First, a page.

3. simultaneous appreciation of food commodity prices is a rare event: last time it happened in 2011. More often price increases of one food commodity are compensated by price decreases of other food commodities, hence partly offsetting the impact on Latvian headline inflation. For instance, global appreciation of coffee and sugar prices during 2014-2015 coincided with a decline in dairy and meat commodity prices; meanwhile, exactly the opposite trends showed up in 2017. 

Our estimates show that a 10% increase in global food commodity prices (which is not extraordinary) can raise Latvian consumer prices by almost 1% in the medium term, hence global food commodity prices are important factors which affect inflation dynamics in Latvia. Thus, the results of our research would allow Latvijas Banka to further improve accuracy of inflation forecasts.

Appendix

Figure A1. Contribution of food prices to headline inflation in Latvia by product group (pps)

Contribution of food prices to headline inflation in Latvia by product group
Sources: Authors' calculation based on CSB data.

Figure A2. EU producer prices and Latvian consumer prices of selected dairy products (index; 2015 January = 100)

EU producer prices and Latvian consumer prices of selected dairy products
Source: Authors' calculation based on EC and CSB data.

Figure A3. EU producer prices and Latvian consumer prices of selected animal products (index; 2015 January = 100)

EU producer prices and Latvian consumer prices of selected animal products
Source: Authors' calculation based on EC and CSB data.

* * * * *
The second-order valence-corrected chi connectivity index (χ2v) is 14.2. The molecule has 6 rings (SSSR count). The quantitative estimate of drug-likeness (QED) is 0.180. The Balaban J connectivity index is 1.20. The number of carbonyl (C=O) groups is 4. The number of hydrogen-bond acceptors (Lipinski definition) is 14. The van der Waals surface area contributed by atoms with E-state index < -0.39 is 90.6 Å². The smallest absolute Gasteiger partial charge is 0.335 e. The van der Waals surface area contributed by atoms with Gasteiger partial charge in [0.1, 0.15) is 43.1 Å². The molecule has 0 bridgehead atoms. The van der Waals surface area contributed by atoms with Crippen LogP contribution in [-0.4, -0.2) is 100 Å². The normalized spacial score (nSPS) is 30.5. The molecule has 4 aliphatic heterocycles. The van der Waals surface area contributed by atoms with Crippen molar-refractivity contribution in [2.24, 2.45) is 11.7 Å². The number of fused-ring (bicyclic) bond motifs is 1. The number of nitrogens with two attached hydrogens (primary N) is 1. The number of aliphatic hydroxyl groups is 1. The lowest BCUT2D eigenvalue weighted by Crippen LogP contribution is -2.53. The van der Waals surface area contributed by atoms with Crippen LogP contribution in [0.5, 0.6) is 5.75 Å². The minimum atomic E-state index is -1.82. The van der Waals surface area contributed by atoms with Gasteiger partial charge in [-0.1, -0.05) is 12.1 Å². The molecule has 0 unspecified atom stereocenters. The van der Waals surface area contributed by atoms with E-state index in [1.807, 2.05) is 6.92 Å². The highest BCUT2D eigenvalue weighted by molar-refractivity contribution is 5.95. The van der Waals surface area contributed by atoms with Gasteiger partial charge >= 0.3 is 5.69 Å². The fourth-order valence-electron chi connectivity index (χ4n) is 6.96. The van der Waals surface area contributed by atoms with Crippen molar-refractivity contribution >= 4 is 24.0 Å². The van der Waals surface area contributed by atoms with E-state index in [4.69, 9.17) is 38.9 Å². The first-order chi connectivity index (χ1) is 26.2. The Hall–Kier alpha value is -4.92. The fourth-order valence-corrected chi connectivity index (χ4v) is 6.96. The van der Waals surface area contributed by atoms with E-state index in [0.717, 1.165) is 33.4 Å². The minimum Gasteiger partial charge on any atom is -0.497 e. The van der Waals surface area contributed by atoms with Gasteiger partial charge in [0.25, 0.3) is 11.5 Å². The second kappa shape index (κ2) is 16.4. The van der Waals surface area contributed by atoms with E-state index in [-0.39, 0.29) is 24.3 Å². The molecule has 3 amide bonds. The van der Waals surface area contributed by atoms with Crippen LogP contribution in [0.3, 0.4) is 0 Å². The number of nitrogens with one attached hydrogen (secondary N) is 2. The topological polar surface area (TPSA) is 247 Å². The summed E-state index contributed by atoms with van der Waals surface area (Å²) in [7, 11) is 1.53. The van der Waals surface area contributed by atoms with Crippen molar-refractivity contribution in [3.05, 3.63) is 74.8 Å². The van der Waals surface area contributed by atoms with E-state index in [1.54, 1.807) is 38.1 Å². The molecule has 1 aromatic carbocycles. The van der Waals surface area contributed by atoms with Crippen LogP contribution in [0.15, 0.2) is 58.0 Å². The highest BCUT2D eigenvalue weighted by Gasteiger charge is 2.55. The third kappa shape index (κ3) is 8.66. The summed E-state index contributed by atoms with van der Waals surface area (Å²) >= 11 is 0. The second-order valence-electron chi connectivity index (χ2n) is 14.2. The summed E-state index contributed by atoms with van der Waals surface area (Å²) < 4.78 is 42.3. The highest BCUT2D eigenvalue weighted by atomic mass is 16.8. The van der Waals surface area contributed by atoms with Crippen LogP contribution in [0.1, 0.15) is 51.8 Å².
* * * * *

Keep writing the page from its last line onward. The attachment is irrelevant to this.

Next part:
Figure A4. EU producer prices and Latvian consumer prices of selected cereal products (index; 2015 January = 100)

EU producer prices and Latvian consumer prices of selected cereal products
Source: Authors' calculation based on EC and CSB data.

Figure A5. Global prices and Latvian consumer prices of sugar and coffee (index; 2015 January = 100)

Global prices and Latvian consumer prices of sugar and coffee
Source: Authors' calculation based on Bloomberg and CSB data.

 

* This article is based on research developed by Latvijas Banka experts; the full version will be published later.

[1] Ferruci G., Jiménez-Rodríguez R., Onorante L. (2010) Food price pass-through in the euro area: the role of asymmetries and non-linearities, ECB Working Paper Series, No. 1168, April 2010. Peersman G. (2018) – International food commodity prices and missing (dis)inflation in the euro area. National Bank of Belgium working paper #350.

[2] "In bread baking business grains constitute about 10% of total production costs, while other costs involve energy resources, labour, taxes, logistics etc." Dienas Bizness, 24 January 2017.

APA: Krasnopjorovs, O., Bessonovs, A. (2019, 25. aug.). How developments in global food commodity prices affect consumer prices in Latvia. Taken from https://www.macroeconomics.lv/node/4520
MLA: Krasnopjorovs, Oļegs. Bessonovs, Andrejs. "How developments in global food commodity prices affect consumer prices in Latvia" www.macroeconomics.lv. Tīmeklis. 25.08.2019. <https://www.macroeconomics.lv/node/4520>.